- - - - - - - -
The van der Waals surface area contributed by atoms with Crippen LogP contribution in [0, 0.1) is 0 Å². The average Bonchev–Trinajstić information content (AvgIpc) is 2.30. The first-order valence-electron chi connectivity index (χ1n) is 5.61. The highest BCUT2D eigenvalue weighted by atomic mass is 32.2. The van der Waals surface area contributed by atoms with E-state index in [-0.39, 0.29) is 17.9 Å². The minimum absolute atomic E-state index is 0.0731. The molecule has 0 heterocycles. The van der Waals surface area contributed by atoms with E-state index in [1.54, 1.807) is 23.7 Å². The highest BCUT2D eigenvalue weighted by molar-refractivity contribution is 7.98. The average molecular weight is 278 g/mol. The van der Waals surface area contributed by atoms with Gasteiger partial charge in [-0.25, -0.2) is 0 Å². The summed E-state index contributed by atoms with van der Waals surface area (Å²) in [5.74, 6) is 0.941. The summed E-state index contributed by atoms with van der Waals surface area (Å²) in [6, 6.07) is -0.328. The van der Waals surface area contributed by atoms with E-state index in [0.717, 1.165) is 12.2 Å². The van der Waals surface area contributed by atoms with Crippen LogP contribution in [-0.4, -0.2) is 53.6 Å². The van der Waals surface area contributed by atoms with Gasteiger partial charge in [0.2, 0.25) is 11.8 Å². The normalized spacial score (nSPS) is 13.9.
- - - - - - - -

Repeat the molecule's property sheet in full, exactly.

The van der Waals surface area contributed by atoms with Crippen LogP contribution in [0, 0.1) is 0 Å². The average Bonchev–Trinajstić information content (AvgIpc) is 2.30. The first-order valence-electron chi connectivity index (χ1n) is 5.61. The highest BCUT2D eigenvalue weighted by atomic mass is 32.2. The van der Waals surface area contributed by atoms with E-state index in [-0.39, 0.29) is 17.9 Å². The minimum absolute atomic E-state index is 0.0731. The molecule has 0 heterocycles. The van der Waals surface area contributed by atoms with E-state index in [1.54, 1.807) is 23.7 Å². The highest BCUT2D eigenvalue weighted by molar-refractivity contribution is 7.98. The average molecular weight is 278 g/mol. The van der Waals surface area contributed by atoms with Gasteiger partial charge in [-0.25, -0.2) is 0 Å². The summed E-state index contributed by atoms with van der Waals surface area (Å²) in [5.74, 6) is 0.941. The summed E-state index contributed by atoms with van der Waals surface area (Å²) in [6, 6.07) is -0.328. The van der Waals surface area contributed by atoms with E-state index in [0.717, 1.165) is 12.2 Å². The van der Waals surface area contributed by atoms with Crippen LogP contribution in [-0.4, -0.2) is 53.6 Å². The van der Waals surface area contributed by atoms with Gasteiger partial charge in [0.2, 0.25) is 11.8 Å². The normalized spacial score (nSPS) is 13.9.